Probiotic rich foods such as raw kefir, sauerkraut and kimchi can be eaten daily to support general health, gut health, immunity, skin health and mood.
Living with Cancer
Specifically, dairy has shown to be protective to the gut in colorectal cancer. One of the best studies to support this is the EPIC study. The European Prospective Investigation into Cancer and Nutrition (EPIC) study looks at the relationships between diet and cancer, across Europe.
The study shows lower colorectal cancer risks have been associated with higher intakes of total dairy products, total milk and dietary calcium. Adding natural yoghurt (a cultured dairy product) is a simple cost-effective way to incorporate probiotics to your diet safely and naturally without the need for supplements, which are often contraindicated during cancer therapy. Interestingly, it points to the calcium content specifically in dairy produce that is linked to reduced risk of colorectal cancer.
Up to 45% of the UK population could be suffering from food intolerance according to Allergy Research UK.
Research has shown that food intolerance is linked to antibodies produced by our immune system when we eat certain foods. Using a small blood sample, clinical tests can identify IgG and IgE antibodies (parts of the immune system) to over 200 foods.
The good news is that by identifying your trigger foods and replacing them with suitable alternatives as part of a comprehensive gut healing programme, you can rebalance your digestive system.
What is Food Allergy?
Food intolerances tend to be the most common and can include: gluten (non-coeliac gluten sensitivity), wheat, dairy, egg, soy and nuts. Environmental triggers could be mould e.g. aspergillus.
Avoiding the trigger foods with a food elimination diet is only one part of a gut healing programme and further work on supporting the lining of your gut and digestive secretions should be carried out with a nutritionist in order for foods to be safely reintroduced in the future.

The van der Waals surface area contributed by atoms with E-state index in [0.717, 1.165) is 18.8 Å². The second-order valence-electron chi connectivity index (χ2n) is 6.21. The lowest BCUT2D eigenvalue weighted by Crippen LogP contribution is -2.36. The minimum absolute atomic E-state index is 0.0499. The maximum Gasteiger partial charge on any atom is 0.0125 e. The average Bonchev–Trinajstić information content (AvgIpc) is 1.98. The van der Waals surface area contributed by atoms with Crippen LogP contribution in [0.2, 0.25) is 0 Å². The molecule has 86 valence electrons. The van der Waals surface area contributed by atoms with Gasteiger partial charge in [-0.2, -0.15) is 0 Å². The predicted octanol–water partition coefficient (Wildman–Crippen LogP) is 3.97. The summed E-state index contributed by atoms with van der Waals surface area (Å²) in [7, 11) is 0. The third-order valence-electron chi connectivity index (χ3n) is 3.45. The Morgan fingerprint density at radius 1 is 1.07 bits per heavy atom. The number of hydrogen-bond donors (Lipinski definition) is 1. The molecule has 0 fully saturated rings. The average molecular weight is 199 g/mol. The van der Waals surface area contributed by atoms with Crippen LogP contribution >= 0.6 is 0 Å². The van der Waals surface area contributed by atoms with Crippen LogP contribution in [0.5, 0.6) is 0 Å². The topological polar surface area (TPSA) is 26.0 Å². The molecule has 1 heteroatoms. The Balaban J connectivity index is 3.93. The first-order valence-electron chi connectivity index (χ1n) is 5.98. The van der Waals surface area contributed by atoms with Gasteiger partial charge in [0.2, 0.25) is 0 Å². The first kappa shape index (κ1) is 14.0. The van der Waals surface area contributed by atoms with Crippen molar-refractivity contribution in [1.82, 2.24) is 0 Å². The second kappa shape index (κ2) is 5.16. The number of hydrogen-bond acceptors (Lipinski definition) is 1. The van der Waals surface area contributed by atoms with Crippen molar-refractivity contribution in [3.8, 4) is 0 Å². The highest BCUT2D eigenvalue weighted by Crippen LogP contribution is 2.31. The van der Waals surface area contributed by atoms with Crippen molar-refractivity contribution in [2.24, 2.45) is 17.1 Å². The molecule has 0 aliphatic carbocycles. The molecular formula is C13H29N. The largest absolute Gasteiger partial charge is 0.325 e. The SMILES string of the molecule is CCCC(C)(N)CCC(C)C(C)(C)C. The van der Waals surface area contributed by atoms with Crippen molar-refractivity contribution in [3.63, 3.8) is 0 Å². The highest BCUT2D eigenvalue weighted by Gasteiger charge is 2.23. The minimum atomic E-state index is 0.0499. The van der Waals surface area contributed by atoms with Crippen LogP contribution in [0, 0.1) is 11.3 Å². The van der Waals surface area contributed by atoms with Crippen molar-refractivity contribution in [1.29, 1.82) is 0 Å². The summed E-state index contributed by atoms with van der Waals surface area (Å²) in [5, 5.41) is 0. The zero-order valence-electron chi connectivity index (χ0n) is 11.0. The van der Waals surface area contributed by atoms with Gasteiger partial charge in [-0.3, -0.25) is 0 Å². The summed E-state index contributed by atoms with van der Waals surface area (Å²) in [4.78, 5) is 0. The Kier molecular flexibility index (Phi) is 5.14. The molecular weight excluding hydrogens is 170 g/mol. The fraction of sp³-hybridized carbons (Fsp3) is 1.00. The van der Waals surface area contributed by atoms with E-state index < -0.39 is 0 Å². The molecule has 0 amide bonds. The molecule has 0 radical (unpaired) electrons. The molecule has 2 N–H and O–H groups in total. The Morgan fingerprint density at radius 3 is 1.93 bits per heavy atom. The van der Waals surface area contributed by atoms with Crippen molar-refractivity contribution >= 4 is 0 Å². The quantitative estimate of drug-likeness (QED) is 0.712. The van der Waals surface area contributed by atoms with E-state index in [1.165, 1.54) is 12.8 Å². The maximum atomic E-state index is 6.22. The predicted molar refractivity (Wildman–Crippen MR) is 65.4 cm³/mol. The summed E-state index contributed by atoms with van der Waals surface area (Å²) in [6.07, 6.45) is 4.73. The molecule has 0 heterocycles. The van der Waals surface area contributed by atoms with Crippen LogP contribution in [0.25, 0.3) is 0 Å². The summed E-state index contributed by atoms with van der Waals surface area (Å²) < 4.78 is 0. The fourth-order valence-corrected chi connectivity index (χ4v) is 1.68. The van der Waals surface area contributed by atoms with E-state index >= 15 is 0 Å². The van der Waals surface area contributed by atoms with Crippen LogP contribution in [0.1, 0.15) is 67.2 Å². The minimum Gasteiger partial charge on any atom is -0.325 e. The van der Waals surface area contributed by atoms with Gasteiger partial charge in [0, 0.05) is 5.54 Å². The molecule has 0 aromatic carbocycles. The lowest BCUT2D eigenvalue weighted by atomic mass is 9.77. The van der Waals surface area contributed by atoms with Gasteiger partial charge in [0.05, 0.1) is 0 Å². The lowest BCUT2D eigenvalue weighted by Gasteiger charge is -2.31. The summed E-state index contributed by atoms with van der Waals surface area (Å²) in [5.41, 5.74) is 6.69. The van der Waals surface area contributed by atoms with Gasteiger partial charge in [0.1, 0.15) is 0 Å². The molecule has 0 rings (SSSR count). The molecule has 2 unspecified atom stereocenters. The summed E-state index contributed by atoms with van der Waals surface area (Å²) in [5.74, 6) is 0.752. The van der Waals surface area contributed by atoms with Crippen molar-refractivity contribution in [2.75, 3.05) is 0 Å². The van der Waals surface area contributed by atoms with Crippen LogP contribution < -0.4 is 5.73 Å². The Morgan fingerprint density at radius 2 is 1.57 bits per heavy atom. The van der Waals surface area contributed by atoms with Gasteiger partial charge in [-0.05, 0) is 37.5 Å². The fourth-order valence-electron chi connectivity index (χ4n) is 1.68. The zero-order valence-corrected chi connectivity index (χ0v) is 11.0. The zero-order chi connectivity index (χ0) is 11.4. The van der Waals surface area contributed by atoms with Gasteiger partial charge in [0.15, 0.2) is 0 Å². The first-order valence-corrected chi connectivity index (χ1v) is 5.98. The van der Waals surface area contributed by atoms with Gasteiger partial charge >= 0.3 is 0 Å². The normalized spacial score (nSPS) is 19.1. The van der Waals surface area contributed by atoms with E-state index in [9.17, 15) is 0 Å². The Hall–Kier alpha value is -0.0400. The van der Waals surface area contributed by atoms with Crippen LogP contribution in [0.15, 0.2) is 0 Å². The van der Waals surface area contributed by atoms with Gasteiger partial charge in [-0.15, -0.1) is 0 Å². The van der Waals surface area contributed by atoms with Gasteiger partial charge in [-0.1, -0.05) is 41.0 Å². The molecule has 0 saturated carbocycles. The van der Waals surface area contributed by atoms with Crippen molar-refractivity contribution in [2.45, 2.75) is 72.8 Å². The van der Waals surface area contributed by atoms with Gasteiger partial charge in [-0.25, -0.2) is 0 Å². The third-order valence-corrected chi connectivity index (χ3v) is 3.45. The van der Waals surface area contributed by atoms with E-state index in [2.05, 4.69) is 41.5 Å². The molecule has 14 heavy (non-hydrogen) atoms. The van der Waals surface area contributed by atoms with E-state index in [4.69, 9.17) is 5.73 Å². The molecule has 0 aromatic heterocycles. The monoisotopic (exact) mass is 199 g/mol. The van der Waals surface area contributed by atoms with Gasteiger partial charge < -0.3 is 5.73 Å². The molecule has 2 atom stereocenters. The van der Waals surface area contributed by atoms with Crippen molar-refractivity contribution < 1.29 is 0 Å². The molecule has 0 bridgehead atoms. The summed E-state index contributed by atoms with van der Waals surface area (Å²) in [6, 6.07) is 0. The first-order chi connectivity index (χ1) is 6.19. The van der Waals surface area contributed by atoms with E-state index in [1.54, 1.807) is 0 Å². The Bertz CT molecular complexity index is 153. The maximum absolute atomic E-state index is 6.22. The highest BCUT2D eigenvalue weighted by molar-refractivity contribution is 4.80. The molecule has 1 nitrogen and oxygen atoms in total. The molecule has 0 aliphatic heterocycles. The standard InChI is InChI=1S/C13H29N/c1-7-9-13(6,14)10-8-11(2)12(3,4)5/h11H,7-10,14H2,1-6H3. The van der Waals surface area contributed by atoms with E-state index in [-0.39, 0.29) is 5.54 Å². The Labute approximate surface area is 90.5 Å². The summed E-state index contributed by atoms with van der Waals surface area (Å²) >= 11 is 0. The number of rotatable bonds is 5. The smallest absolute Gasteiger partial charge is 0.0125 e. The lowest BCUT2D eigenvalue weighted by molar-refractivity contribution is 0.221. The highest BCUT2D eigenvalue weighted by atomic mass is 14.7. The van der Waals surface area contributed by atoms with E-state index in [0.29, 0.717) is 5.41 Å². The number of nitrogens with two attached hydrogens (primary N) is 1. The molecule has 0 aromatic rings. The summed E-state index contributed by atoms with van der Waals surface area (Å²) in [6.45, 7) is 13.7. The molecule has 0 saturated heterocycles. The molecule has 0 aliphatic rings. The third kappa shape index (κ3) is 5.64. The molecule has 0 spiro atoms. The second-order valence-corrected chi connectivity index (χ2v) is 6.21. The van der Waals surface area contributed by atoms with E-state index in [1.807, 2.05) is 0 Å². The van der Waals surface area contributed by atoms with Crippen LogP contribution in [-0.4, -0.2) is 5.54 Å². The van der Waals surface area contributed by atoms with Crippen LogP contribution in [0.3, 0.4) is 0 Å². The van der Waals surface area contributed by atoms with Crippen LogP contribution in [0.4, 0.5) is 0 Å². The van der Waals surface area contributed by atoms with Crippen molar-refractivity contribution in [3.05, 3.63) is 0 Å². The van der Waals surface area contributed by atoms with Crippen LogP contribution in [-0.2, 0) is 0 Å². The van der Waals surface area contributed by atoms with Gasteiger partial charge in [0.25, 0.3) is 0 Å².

I provide both food allergy and food intolerance testing in Edinburgh. More information on allergy testing can be found here.
Get in touch by email or book a call to discuss your requirements and find out if testing is suitable for you.
What is a ‘detox’?
There are many different definitions of detoxification. The word 'detox' has become associated with fad diets, strict juice cleanses, and general deprivation.
As a nutritional therapist, my interest is in the process of transforming potentially harmful (fat soluble) molecules into less harmful (water soluble) molecules so that they can be safely and efficiently eliminated from the body in a timely manner.
This reduces the risk of toxins being reabsorbed in the colon. Having the right balance of foods and nutrients in our diet helps this process to work smoothly and prevent disease.
Many organs are involved in detoxification but our liver is our main chemical processing factory and is the focus of this blog post.
Liver ‘detox’ involves two steps:
In simple terms ‘doing a detox’ is a bit like taking your car in for a service. You won’t leave with a shiny new engine but you might just get something that runs a bit better afterwards.
Common benefits include more energy, healthier skin, less aches and pains, clearer thinking and feeling more alert as well as less bloating.
What detox isn’t…
Some signs you may need to support your liver nutritionally:
I will be speaking about liver detoxification at the next Revive Yoga Break. Hope to see you there!